Shark Week: Expert Debunks Six Misconceptions About Great Whites, Other Shark Species

For one week a year, people tune in to Discovery Channel for the specific desire to watch television shows dedicated entirely to sharks in an event known as Shark Week. While technology and research provide people with more information than ever before about the ocean predator, there are still many misconceptions about sharks—so Newsweek spoke to an expert to set the record straight.

Founder and Executive Director of the Shark Research Institute, Marie Levine, told Newsweek that there's "so much nonsense" written about sharks because of what she credited to a lack of understanding.

Filmmaker Woody Allen famously stated during the breakup scene in Annie Hall that relationships are like sharks, "It has to constantly move forward or it dies." While Allen's on-screen relationship with actress Diane Keaton was dead at that moment, Levine explained that a lack of a forward motion isn't always enough to kill a shark. Some species have to keep swimming in order to breathe, but other sharks are able to lay on the bottom of the ocean.

The idea of sharks needing to do a behavior constantly was also cause for the belief that they're always hungry, which was so untrue it made Levine laugh. She said most sharks eat rather rarely, and sharks who have just given birth don't eat at all out of fear they'll mistake their pup for lunch.

"Sharks in the open ocean, like oceanic white sharks, food may be pretty scarce out there so when they find it they will eat," she explained. Levine added the lack of food is why they're the species most implicated in attacking humans who find themselves in the water after a sea disaster.

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A surfer carries his board into the water next to a sign declaring a shark sighting on Sydney's Manly Beach, Australia, November 24, 2015. Marie Levine, Founder and Executive Director of the Shark Research Institute, debunked six misconceptions about sharks. David Gray/Reuters

Movie after movie has perpetuated the idea of sharks being "man-eaters" that can pose a threat to anyone who enters the water. However, Levine told Newsweek that if humans are worried about being killed by an animal, they should look to one much smaller: mosquitos.

"Mosquitos kill far more people than sharks," she said. "Family dogs kill far more people than sharks. Maybe 10 people worldwide are killed by sharks."

The great white shark was been given the fear-inducing nickname "Jaws," but Levine disagreed that the large shark is the most dangerous species of shark out there. The great white shark may look more menacing than a bull or tiger shark, but when it comes to bites, looks can be deceiving.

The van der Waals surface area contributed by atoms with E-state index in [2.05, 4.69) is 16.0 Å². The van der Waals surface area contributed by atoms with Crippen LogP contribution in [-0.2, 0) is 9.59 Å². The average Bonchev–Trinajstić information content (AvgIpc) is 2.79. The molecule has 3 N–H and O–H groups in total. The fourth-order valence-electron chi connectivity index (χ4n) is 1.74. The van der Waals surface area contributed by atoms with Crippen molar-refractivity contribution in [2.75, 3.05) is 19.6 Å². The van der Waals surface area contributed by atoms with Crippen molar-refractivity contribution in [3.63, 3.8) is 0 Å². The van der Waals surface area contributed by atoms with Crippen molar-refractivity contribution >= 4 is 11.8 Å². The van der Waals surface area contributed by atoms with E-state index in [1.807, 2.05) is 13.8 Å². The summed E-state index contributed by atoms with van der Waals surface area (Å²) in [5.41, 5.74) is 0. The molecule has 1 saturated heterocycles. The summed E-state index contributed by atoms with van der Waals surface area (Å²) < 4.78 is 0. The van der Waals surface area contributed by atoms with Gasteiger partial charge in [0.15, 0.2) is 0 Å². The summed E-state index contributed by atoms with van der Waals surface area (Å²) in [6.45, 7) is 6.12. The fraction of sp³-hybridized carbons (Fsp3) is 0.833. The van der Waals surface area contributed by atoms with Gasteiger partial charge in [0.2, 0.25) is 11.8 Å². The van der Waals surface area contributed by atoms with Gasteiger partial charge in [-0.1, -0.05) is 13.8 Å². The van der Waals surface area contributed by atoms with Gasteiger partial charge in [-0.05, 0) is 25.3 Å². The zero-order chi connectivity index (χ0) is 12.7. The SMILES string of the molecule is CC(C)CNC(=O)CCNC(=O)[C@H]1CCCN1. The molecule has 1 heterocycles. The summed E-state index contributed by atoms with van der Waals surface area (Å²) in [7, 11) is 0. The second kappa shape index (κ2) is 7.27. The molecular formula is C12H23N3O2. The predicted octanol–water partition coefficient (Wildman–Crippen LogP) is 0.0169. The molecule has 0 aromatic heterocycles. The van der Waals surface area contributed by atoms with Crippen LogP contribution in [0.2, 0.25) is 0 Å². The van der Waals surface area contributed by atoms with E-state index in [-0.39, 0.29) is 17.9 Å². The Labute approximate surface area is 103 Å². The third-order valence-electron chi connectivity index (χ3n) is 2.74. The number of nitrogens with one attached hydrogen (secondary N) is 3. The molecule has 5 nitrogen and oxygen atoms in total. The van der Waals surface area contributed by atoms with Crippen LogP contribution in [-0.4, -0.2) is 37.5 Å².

"I personally would rather be bitten by a white shark than either a bull or a tiger because usually there's not the tissue damage," Levine told Newsweek. She said the reasoning behind her bite preference is that a great white shark will bite and then release, whereas bull and tiger sharks bite and shake their head, tending to cause more tissue damage.

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A great white shark swims in Shark Alley near Dyer Island, South Africa on July 8, 2010, in Gansbaai, South Africa. Marie Levine, Founder and Executive Director of the Shark Research Institute, debunked six misconceptions about sharks. Ryan Pierse/Getty Images

Unlike in the movies, when people are thrashing and screaming, Levine explained that though some people do feel pain when they're attacked, there are times when people are bitten and don't feel anything at all.

"A white shark [you could possibly not feel] but it totally depends on the circumstance and what the person was doing," she explained. "And then some of the little sharks might bite a toe."

Levine added that a "fair number" of shark bites happen when surfers jump off their boards into the path of a shark. Since the shark can't swim backward, it "lashes out," which isn't considered to be an "attack."

As for humans turning the table and taking a chomp out of a shark, Levine highly advised against it. While the consumption of shark meat dates back to the 1300s for its alleged medicinal purposes, Levine said eating shark could actually be detrimental to your health.

"Absolutely not, no, quite the opposite," Levine declared after she was asked if eating shark has medicinal value. "Shark meat is extremely high in mercury, [Polychlorinated biphenyl]. No, it's not safe to eat."

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A bull shark swims at the Ocearium in Le Croisic, western France, on December 6, 2016. Marie Levine, Founder and Executive Director of the Shark Research Institute, debunked six misconceptions about sharks. LOIC VENANCE/AFP/Getty Images

As someone who has studied sharks for years, including getting in the water with them, Levine described the ocean animal to Newsweek as a "swimming sculpture," and had some advice for how beaches can cut down on unpleasant interactions between humans and sharks.

"Municipalities should not have surfing and swimming beaches on the same beaches where they allow shark fishing," she said. "The same thing around fishing piers. They should not allow swimming and surfing."

Levine agreed with the analogy that it was a little bit like leaving food out at a campsite in the woods and then wondering why a bear attacks a person. In 2017, there were only 53 unprovoked attacks in the United States and none of them were fatal, according to the Florida Museum.

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A sandbar shark swims overhead in the aquarium in Valencia, Spain. Marie Levine, founder and executive director of the Shark Research Institute, debunked six misconceptions about sharks. Paul Hanna/Reuters